Scandinavia: Pricey Provisions & Puzzling ‘Pantsdrunk’ People

You should know one thing before traveling to the Scandinavian and Nordic countries – Finland, Sweden, Norway, Denmark and Iceland.

It is expensive.

That is, unless you don’t think $27 hamburgers, a $3 chicken wing and $10 drafts are expensive.

But at least the taxes are high.

You could try to do it on the cheap, but you’d miss out on a lot of great food and drinks.

It’s another beautiful part of the world, but you’re going to pay dearly for the privilege of seeing it.

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The reason, for all I could parse, is that people here are paid what they’re worth. They’re paid well. No one earns less than a living wage.

They pair free market economics with high taxes and get generous government entitlements in return.

They’re welfare states.

But the word “welfare,” doesn’t mean the same thing as in the U.S. and doesn’t have the negative connotation.

Those high taxes mean they pay nothing for their entire educations, health care, eldercare, etc., and have other benefits, including public pension plans and one-year paid maternity leaves. Each country does it a bit differently.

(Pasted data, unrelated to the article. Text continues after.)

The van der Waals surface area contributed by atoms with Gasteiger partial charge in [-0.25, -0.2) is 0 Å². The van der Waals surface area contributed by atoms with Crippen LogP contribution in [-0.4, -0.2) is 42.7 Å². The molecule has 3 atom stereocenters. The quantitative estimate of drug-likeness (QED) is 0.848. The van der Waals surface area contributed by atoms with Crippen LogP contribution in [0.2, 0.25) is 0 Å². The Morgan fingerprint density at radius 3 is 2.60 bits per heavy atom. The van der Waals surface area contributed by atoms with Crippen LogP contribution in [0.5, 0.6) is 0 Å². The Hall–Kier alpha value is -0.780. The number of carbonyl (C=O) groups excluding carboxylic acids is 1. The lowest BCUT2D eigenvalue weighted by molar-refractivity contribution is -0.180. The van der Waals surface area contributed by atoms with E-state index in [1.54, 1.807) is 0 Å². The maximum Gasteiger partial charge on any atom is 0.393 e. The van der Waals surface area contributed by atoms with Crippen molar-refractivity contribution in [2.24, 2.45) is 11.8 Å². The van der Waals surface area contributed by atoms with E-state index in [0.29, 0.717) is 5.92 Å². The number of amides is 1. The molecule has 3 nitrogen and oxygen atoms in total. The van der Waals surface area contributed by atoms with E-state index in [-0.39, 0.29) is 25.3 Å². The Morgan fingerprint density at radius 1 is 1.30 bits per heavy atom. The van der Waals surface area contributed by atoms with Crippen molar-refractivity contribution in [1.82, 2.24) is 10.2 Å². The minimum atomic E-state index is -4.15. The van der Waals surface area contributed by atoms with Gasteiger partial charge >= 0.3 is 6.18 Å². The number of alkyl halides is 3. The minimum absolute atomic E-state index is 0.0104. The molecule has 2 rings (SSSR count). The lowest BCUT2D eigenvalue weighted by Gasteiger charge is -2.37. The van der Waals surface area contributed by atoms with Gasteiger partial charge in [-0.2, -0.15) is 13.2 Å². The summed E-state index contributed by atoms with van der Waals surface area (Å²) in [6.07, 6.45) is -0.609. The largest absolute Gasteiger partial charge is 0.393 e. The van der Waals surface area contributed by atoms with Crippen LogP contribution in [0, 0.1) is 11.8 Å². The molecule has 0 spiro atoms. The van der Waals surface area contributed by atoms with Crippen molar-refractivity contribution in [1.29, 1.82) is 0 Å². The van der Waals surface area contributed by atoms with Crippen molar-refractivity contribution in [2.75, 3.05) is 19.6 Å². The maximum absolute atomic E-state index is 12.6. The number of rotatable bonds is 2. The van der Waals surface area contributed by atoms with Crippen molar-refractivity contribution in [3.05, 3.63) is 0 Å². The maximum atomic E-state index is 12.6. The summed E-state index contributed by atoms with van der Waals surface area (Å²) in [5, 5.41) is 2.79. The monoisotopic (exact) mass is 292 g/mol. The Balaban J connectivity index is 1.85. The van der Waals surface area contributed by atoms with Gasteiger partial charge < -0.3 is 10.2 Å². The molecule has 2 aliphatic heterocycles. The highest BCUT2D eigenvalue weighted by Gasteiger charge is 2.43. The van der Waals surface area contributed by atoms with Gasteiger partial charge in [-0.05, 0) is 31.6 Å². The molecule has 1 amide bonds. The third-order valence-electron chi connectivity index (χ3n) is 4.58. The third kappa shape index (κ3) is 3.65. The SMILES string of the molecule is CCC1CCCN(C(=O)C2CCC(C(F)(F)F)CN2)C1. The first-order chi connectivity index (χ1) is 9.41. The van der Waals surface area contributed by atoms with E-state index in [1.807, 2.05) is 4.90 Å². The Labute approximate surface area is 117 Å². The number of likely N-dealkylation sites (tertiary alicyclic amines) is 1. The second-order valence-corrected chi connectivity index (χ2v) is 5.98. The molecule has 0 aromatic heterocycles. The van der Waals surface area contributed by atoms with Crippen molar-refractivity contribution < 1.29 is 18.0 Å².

But these aren’t total liberal meccas. Sweden gives parents complete school choice and vouchers to use to send their kids to any school, public or private.

None have minimum wage laws. Businesses are primarily private or shareholder held and not heavily regulated. They all rank in the top 20 countries with the best ease of doing business.

They didn’t try to kill the goose that lays the golden eggs.

On the other hand, the vast majority of workers belong to powerful unions, which negotiate with companies, sometimes with the government mediating.

Therefore, the wealth is more evenly distributed. The unemployment rates are incredibly low. The poverty rates are less than half of ours.

These countries were rich before they created their welfare states. And they’re still rich. They’re all in the top 25 richest countries in the world. Oil rich Norway is ranked 6th; the U.S. is 10th.

Because they were already wealthy, the governments could raise taxes to pay for the social benefits.

Everyone has equal access to opportunity and equal access to social safety nets – with a government focus on job retraining and relocation.

They don’t call themselves socialists. It’s not socialism or communism. People own property and individual businesses.

Some call it welfare capitalism or compassionate capitalism. Some call it democratic socialism or social democracy. Some call it cuddly capitalism vs. the U.S. cutthroat capitalism, which has higher levels of inequality and a larger concentration of top incomes.

Whatever it is, it seems to be working very well.

If the U.S. wasn’t mired in such crippling bipartisanship, it might work there. It seems to be a trending ideal among recently elected Democrats.

I think Americans’ negative reaction to the words “welfare” and “socialism” will probably stop us from wanting to learn more about it.

But consider this: Norway is the only country in the West where the younger generations are getting richer than the previous generations.

I imagine coming out of college with no debt, a good job and guaranteed health care can’t hurt.